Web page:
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How to Deal with Speaker’s Anxiety

Posted by Melissa Grey Satterfield on 5/26/14 4:00 AM
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It’s early 2014 and my husband is in our living room, pacing to and fro, anxious about his presentation skills and about giving a presentation for “the powers that be” at his office. As many organizations do in the first few months of a new year, they ask department heads to share their goals and plans for the upcoming year. When I asked him what was making him so nervous, he said, “Unlike you, I don’t speak in front of people on a regular basis – it’s nerve wracking!”


I assured him that even experienced speakers (and trainers, like us) get nervous. The trick is to harness the nervous energy; make it work for you! Incorporate that energy into your presentation – it’ll make you appear passionate about your topic. In honor of my anxiety-ridden husband, and anyone else who fears speaking in public, I’ve put together a few tips to help with your presentation skills and to combat speaker’s anxiety.

1. Get the Blood Flowing

If you are a fan of exercise, then go for a run or walk the day of your presentation. Studies have proven that the benefits of exercise have a positive effect on the nerves, lasting up to 12 hours. If you know you enjoy the endorphin rush that comes with exercise, make sure you perform your activity within 12 hours before your presentation.

2. Rehearse, Don’t Memorize

Practice will build your confidence and reduce your anxiety. However, please note that there’s a significant difference between being well-rehearsed and coming across as memorized. Rehearsed implies you are prepared, confident, and can speak on the fly if needed. Memorized implies you are dependent, lack confidence, and are controlled by your talk, rather than you controlling it.

Plus, memorizing your presentation word for word can actually lead to more anxiety. If something out of the ordinary happens, or you lose your place, you’ll put an extreme amount of pressure on yourself to get back to where you were. A better approach is to commit concepts (not words) to memory. Never, never, never write out your presentation word for word unless absolute accuracy must be maintained (e.g. legal situations). Simply make brief notes. A little spontaneity adds a tremendous amount of character to your presentation.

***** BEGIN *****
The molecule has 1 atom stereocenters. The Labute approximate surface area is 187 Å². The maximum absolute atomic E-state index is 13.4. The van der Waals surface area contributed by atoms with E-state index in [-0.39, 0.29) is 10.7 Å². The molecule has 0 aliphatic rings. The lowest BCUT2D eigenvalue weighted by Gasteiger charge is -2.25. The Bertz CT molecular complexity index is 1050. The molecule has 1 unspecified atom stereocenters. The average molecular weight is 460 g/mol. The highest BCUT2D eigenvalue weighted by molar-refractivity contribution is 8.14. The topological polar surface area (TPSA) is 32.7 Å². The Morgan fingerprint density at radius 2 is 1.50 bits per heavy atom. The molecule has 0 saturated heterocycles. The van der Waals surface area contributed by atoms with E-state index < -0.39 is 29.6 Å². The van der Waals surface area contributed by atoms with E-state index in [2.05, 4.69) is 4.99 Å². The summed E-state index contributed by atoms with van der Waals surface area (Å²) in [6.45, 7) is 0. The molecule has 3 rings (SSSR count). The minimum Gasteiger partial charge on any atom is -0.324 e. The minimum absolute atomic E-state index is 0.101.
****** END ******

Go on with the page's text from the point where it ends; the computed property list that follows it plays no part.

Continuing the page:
3. Drop your hands

Your hands and your gestures can add great impact to your delivery. When you are not using your hands, just drop them to your side (the “neutral” position). It will feel awkward at first, but dropping your hands to your side is the most natural gesture you can use. For instance, when you walk down the hallway at your office, do you cup your hands in front as you walk? Probably not. In most situations, it is natural to just let your hands drop to your side. When you do this, it will allow you to make more purposeful gestures when you need to.

Realize anxiety exists. Know what your fears are, and make a list of those fears. Then, look at what’s realistic and what’s not. Do you really believe your audience would begin pointing, laughing, and mocking you? Probably not. So, plan how to respond to realistic fears. Even better, consider attending our one-day workshop, Polish Your Presentation Skills, to get hands-on practice speaking in front of an audience.



Melissa has been a course leader with Langevin since 2000. She graduated from the University of Nevada where she studied broadcast communications. During her college years, Melissa worked as an on-air personality for several radio and TV stations in Las Vegas. She’s always been a bit of a performer, which is probably why training is such a good fit for her. Before coming to Langevin, she was a senior training specialist and course developer for an organization based in L.A. Melissa knows the challenges trainers face, as well as the rewards that come with improving job performance. Her training mantra is summed up best by something she learned during her very first Langevin workshop, “Never do for the learners what the learners can do for themselves.” When not in the classroom, Melissa loves travelling, relaxing at the beach, cooking, and hosting dinner parties.

Topics: success stories, presentation skills, instructor-led training

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